Tuesday, 30 August 2011

The Invisible Man

Chinese artist Liu Bolin camouflages himself into his surroundings with paint. His work requires a lot of patience with him having to pose and work on his photographs for more than ten hours at a time to get it just right. Liu said he wanted to show how city surroundings affected the people living in them.He added that the inspiration behind his work was a sense of not fitting in to modern society, and this intricate art serves as a silent protest against the persecution of artists.

'My job is to choose a good background where I want to be "disappeared", and then stand there unmoved until a design has been painted on me,' he said.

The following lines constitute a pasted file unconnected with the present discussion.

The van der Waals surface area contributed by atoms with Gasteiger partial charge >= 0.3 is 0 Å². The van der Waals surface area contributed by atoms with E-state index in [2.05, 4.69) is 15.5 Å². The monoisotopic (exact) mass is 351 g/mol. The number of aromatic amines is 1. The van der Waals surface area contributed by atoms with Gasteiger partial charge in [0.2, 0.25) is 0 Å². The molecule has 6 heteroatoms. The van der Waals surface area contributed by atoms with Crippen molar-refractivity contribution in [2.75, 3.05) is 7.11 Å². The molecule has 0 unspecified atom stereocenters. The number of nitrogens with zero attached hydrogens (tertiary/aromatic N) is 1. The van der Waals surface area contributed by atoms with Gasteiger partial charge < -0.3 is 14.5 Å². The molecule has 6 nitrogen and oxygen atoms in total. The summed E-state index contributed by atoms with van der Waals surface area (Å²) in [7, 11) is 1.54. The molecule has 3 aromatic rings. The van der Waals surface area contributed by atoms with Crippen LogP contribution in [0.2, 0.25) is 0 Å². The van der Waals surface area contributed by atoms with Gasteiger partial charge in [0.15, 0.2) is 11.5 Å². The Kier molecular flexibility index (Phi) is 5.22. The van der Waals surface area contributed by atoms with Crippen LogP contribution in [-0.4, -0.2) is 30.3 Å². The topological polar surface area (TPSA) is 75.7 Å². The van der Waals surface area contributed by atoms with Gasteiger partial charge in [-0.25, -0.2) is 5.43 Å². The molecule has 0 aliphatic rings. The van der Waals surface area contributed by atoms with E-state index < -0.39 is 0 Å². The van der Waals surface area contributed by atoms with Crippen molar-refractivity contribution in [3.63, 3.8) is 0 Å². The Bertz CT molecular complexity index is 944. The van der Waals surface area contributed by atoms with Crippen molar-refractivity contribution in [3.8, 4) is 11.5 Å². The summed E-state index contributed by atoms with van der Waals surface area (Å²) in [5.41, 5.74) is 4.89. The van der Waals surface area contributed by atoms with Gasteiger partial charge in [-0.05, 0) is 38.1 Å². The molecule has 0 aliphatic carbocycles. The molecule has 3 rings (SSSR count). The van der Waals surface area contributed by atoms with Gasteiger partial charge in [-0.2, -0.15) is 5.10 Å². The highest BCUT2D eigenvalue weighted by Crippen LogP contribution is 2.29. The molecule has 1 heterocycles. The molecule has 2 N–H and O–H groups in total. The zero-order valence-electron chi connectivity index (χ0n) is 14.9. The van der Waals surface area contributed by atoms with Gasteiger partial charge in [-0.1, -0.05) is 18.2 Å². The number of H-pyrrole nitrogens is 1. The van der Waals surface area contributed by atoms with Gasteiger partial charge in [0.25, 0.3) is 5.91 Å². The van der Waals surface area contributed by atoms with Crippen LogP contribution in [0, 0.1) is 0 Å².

'There are many people who like my work I think because my work has a quiet strength, in the photographs. 'I am standing, but there is a silent protest, the protest against the environment for the survival, the protest against the state. 'I wanted to photograph the reality of scenes of China's development today. 'My work is a kind of reminder, to remind people what the community we live in really looks like, and what kind of problems exist.' 

Liu said: 'Some people call me the invisible man, but for me it's what is not seen in a picture which is really what tells the story.

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